Anthony Bourdain

I am not sure what leads people to take their own lives. I have had friends commit suicide and for the most part they had been diagnosed as “bipolar.” Invariably they were over-achievers, but perhaps in their own ways of thinking, their efforts and accomplishments fell short of their expectations.

Robin Williams, and more recently Kate Spade and Anthony Bourdain, decided to end their lives, and their decisions leave us shaking our heads. Certainly I do not have the answers, nor will I attempt an explanation. But to accentuate the positive and spend a few minutes here on the life of Anthony Bourdain.

And here is Anthony – he always seemed to have a rumpled look – enjoying a wee dram.

Anthony was the quintessential New Yorker; born there, educated there, worked there, and travelled with a view of the world that comes from being a New Yorker. He graduated from the Culinary Institute of America, in 1978 and went to work. By 1998 he was the Executive Chef at Brasserie des Halles, a very prominent New York restaurant, and very French-looking. Unfortunately, now closed.

In 1999 Anthony wrote an article for the “New Yorker” entitled “Don’t Eat Before Reading This,” a sort of exposé of the restaurant scene in NYC. My friend Dave Crowley provided me a copy of the article (which inspired this blog page) and with it some of the insights shared by Anthony, including:

  • The chef orders seafood for the weekend on a Thursday; it arrives on Friday morning with the hope that it will sell out by Sunday evening. As he says, “the Monday-night tuna has been kicking around in the kitchen since Friday under God knows what conditions.”
  • “In New York, locals dine during the week. Weekends are considered amateur nights – for tourists, rubes and the well-done-ordering pre-theatre hordes.”
  • “Save for well-done.” Like your steak well-done? According to Anthony what you will get is “a particularly unlovely piece of steak – tough, riddled with nerve and connective tissue … and made a little stinky with age.” Go with rare or medium rare.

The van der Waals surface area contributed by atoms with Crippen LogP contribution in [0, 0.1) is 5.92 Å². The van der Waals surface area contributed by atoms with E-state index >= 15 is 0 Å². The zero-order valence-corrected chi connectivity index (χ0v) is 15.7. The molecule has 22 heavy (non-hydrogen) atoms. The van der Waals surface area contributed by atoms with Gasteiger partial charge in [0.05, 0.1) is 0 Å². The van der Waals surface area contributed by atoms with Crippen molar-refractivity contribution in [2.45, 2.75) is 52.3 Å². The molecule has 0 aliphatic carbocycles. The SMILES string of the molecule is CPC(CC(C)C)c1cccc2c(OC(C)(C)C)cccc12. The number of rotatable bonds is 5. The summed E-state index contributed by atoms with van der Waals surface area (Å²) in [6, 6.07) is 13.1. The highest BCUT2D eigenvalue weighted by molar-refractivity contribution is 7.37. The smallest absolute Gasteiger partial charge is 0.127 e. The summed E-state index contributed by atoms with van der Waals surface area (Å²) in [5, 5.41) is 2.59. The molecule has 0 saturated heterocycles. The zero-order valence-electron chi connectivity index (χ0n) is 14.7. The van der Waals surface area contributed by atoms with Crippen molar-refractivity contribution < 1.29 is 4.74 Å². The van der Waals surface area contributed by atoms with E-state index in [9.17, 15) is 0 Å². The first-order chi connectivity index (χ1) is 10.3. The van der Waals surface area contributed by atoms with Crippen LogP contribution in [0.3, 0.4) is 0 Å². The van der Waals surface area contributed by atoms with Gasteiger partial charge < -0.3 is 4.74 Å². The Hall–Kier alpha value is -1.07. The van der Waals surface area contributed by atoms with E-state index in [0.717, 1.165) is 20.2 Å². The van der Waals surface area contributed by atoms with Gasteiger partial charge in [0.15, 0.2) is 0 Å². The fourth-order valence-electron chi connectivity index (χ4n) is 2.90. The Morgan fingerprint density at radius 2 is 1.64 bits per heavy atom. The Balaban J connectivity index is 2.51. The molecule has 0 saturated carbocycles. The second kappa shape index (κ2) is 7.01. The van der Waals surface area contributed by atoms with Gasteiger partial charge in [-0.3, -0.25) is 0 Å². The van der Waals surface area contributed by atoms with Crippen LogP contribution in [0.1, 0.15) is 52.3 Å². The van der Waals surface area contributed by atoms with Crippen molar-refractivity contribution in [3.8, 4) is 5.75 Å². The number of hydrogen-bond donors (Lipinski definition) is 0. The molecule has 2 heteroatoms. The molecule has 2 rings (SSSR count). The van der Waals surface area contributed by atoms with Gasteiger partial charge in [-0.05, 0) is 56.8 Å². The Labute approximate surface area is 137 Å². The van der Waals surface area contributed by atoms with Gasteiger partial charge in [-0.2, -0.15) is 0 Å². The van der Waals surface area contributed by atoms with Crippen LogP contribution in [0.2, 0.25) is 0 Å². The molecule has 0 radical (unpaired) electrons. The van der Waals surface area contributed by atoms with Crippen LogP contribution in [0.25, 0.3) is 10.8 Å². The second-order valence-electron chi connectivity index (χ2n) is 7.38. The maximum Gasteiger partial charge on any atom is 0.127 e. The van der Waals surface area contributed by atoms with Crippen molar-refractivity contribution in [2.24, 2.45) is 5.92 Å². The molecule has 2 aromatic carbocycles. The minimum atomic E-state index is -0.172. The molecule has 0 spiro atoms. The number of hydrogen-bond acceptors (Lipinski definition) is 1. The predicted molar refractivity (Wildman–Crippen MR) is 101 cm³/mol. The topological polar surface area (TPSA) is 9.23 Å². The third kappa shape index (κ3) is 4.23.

• Anthony quickly dismisses “brunch” as “breakfast” and goes on to say that, “Even more despised than the Brunch People are the vegetarians. Serious cooks regard these members of the dining public – and their Hezbollah-like splinter faction, the vegans – as enemies of everything that’s good and decent in the human spirit. To live life without veal or chicken stock, fish, cheeks, sausages, cheese or organ meats is treasonous.” A little harsh perhaps, and with apologies to my vegan friends.
  • Anthony was not a fan of chicken – “it bores the hell out of chefs.” He says, “Pork, on the other hand is cool.” “Pork tastes different, depending on what you do with it, but chicken always tastes like chicken.”

There was much more to the article and it seems to start Anthony on a different path – one that broadened his interests and his appeal. There were the requisite cookbooks (do we need them anymore?) and he kept those to a minimum as he moved into food journalism. The best of Anthony Bourdain were his forays into television; shows like “A Cook’s Tour,” “No Reservations,” “The Layover,” and “Parts Unknown.” The latter two shows are currently available on Netflix – worth your time.